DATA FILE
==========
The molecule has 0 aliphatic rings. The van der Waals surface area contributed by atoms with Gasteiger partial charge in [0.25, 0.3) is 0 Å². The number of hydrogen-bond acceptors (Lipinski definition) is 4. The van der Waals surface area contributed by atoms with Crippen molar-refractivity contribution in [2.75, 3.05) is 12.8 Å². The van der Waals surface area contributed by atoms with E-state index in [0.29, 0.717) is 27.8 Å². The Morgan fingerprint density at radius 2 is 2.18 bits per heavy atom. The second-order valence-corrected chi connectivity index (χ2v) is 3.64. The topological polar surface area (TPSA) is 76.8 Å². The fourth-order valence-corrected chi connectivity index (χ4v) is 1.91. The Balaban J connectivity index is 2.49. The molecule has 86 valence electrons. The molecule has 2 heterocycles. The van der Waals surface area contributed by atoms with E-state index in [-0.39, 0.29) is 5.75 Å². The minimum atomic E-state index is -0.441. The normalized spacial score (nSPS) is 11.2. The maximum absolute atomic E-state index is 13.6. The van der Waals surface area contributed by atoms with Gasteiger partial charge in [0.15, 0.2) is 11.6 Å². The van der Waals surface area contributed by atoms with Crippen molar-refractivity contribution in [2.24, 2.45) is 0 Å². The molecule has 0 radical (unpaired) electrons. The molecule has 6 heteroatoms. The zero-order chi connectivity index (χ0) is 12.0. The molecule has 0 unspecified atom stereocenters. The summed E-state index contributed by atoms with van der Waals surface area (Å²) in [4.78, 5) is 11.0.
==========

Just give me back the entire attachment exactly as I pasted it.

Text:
The molecule has 0 aliphatic rings. The van der Waals surface area contributed by atoms with Gasteiger partial charge in [0.25, 0.3) is 0 Å². The number of hydrogen-bond acceptors (Lipinski definition) is 4. The van der Waals surface area contributed by atoms with Crippen molar-refractivity contribution in [2.75, 3.05) is 12.8 Å². The van der Waals surface area contributed by atoms with E-state index in [0.29, 0.717) is 27.8 Å². The Morgan fingerprint density at radius 2 is 2.18 bits per heavy atom. The second-order valence-corrected chi connectivity index (χ2v) is 3.64. The topological polar surface area (TPSA) is 76.8 Å². The fourth-order valence-corrected chi connectivity index (χ4v) is 1.91. The Balaban J connectivity index is 2.49. The molecule has 86 valence electrons. The molecule has 2 heterocycles. The van der Waals surface area contributed by atoms with E-state index in [-0.39, 0.29) is 5.75 Å². The minimum atomic E-state index is -0.441. The normalized spacial score (nSPS) is 11.2. The maximum absolute atomic E-state index is 13.6. The van der Waals surface area contributed by atoms with Gasteiger partial charge in [0.15, 0.2) is 11.6 Å². The van der Waals surface area contributed by atoms with Crippen molar-refractivity contribution in [2.24, 2.45) is 0 Å². The molecule has 0 radical (unpaired) electrons. The molecule has 6 heteroatoms. The zero-order chi connectivity index (χ0) is 12.0. The molecule has 0 unspecified atom stereocenters. The summed E-state index contributed by atoms with van der Waals surface area (Å²) in [4.78, 5) is 11.0.